Why We Make Art

 

Auguste Rodin : Victor Hugo, The California Palace of the Legion of Honor

Victor Hugo, the irreplaceable writer reflects on his life and works “ For half a century I have been writing thoughts in prose, verse, history, drama, romance, tradition, satire, ode and song…but I feel I have not said a thousandth part of that which is within me. “ And that renders the abundant creative power of the writer as reflected in the invaluable and timeless works of Victor Hugo. His insightful saying “ a writer is a world trapped in a person ”  is beautifully captured in Auguste Rodin’s sculpture.

From writing, sculpture, and painting to the enchantment of dancing, here are a few answers to the question of why we make art and how the inspiration supremely comes in play to create art.

Maurice Bejart, the exceptional choreographer and dancer alludes to the source of the inspirational movements of dancing “I could not believe that God would know how to dance.” 

Deslettres.fr

 

Claude Monet, founder of French impressionist painting inspired by the “ water landscapes” said,one instant, one aspect of nature contains it all. ” Having dedicated more than thirty years of his life to painting waterlilies, he created his own tranquil landscape in Giverny for reflection and for mastering his art to perfection. He was often remodeling the gardens surrounding his house to capture subtle differences of light on the surface of the waters and he would say, “ I’m good for nothing except for painting and gardening. ”  Such was the breadth of his perpetual inspiration imbued his work of art and that inculcated the meaning of life for Monet.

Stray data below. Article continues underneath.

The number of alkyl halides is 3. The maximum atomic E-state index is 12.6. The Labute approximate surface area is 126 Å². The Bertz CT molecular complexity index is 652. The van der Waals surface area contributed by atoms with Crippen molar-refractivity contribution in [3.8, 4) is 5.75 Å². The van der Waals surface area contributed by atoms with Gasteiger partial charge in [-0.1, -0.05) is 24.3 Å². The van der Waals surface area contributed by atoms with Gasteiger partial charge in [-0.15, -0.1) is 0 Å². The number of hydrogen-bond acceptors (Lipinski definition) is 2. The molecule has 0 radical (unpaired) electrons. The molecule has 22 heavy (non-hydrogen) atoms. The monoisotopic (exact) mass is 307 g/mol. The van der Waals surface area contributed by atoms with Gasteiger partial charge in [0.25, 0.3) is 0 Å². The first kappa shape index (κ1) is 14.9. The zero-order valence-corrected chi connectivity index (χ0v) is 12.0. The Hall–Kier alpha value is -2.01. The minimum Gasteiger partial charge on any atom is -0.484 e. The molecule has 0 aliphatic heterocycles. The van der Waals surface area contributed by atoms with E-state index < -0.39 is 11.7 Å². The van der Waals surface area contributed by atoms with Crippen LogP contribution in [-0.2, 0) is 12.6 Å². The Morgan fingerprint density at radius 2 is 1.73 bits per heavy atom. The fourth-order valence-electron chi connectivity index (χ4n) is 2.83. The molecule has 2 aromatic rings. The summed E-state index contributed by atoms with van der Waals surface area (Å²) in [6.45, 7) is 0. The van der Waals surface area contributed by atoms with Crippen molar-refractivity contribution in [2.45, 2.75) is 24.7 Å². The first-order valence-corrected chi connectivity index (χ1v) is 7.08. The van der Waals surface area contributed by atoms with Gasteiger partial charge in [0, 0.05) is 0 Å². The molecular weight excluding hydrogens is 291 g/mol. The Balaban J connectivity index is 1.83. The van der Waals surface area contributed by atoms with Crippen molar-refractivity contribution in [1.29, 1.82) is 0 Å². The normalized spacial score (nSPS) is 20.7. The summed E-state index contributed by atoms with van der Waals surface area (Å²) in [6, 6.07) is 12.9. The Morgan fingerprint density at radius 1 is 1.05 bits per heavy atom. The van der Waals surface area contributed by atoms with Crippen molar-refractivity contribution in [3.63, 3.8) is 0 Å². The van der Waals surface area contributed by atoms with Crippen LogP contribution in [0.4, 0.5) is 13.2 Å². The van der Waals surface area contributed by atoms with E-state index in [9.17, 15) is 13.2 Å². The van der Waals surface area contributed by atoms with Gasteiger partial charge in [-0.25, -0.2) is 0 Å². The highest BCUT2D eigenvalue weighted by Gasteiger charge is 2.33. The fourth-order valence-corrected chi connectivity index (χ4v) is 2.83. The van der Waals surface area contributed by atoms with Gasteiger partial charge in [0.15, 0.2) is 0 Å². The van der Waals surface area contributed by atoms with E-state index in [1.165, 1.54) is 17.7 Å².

Claude Monet: Les Nymphéas, Musée de l’Orangerie, Paris

 

Gina Gibney, the artistic director of New York based Gina Gibney Dance Company genuinely expresses her inner state from where art flows:

I make art for a few reasons. In life, we experience so much fragmentation of thought and feeling. For me, creating art brings things back together.

In my own work, that is true throughout the process. At the beginning, developing the basic raw materials for the work is deeply reflective and informative. Later, bringing those materials together into a form—distilling and shaping movement, creating a context, working to something that feels cohesive and complete. That’s incredibly powerful for me—something that really keeps me going.

 

Thrown

Dance is a powerful art form for the very reason that it doesn’t need to explain or comment on itself. One of the most amazing performances I have ever seen in my life was of a woman—a domestic violence survivor—dancing in a tiny conference room in a domestic violence shelter for other survivors. She was not a professional dancer. She was a woman who had faced unbelievable challenges and who was living with a great deal of sadness.  She created and performed an amazing solo—but to have described her performance as “sad” would have been to diminish what we experienced.

That’s the power of dance. You can feel something and empathize with it on a very deep level, and you don’t have to put words to it.

Photo: Andrzej Olejniczak / Gina Gibney

As Beethoven said, in all his fervor of hearing the music and composing the notes which he could not see:

“Music is the mediator between the spiritual and sensual life,”  which for me, still remains as one of the most sublime answers to the question of “why we make art.”

 

Duygu Bruce
September 10, 2019

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